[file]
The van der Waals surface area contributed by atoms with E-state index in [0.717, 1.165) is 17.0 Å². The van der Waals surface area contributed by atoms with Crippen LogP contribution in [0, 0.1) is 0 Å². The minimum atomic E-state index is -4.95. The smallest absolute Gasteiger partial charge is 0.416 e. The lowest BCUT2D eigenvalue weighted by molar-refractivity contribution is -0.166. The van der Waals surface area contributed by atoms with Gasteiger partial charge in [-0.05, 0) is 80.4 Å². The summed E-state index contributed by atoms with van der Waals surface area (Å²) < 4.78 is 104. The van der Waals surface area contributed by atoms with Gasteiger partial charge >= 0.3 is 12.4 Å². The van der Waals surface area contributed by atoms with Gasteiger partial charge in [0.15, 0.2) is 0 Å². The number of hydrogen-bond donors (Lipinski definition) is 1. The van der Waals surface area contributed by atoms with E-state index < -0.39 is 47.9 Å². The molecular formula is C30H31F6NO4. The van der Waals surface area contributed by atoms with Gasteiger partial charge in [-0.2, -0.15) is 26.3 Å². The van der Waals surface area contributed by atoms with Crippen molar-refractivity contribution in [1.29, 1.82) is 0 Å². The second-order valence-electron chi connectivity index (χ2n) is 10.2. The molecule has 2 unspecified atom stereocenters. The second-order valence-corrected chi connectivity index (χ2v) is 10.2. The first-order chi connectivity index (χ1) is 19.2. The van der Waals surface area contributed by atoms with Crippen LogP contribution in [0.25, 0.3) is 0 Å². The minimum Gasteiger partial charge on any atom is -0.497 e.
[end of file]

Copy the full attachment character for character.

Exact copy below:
The van der Waals surface area contributed by atoms with E-state index in [0.717, 1.165) is 17.0 Å². The van der Waals surface area contributed by atoms with Crippen LogP contribution in [0, 0.1) is 0 Å². The minimum atomic E-state index is -4.95. The smallest absolute Gasteiger partial charge is 0.416 e. The lowest BCUT2D eigenvalue weighted by molar-refractivity contribution is -0.166. The van der Waals surface area contributed by atoms with Gasteiger partial charge in [-0.05, 0) is 80.4 Å². The summed E-state index contributed by atoms with van der Waals surface area (Å²) < 4.78 is 104. The van der Waals surface area contributed by atoms with Gasteiger partial charge >= 0.3 is 12.4 Å². The van der Waals surface area contributed by atoms with Gasteiger partial charge in [0.15, 0.2) is 0 Å². The number of hydrogen-bond donors (Lipinski definition) is 1. The van der Waals surface area contributed by atoms with E-state index < -0.39 is 47.9 Å². The molecular formula is C30H31F6NO4. The van der Waals surface area contributed by atoms with Gasteiger partial charge in [-0.2, -0.15) is 26.3 Å². The van der Waals surface area contributed by atoms with Crippen molar-refractivity contribution in [1.29, 1.82) is 0 Å². The second-order valence-electron chi connectivity index (χ2n) is 10.2. The molecule has 2 unspecified atom stereocenters. The second-order valence-corrected chi connectivity index (χ2v) is 10.2. The first-order chi connectivity index (χ1) is 19.2. The van der Waals surface area contributed by atoms with Crippen LogP contribution in [0.25, 0.3) is 0 Å². The minimum Gasteiger partial charge on any atom is -0.497 e.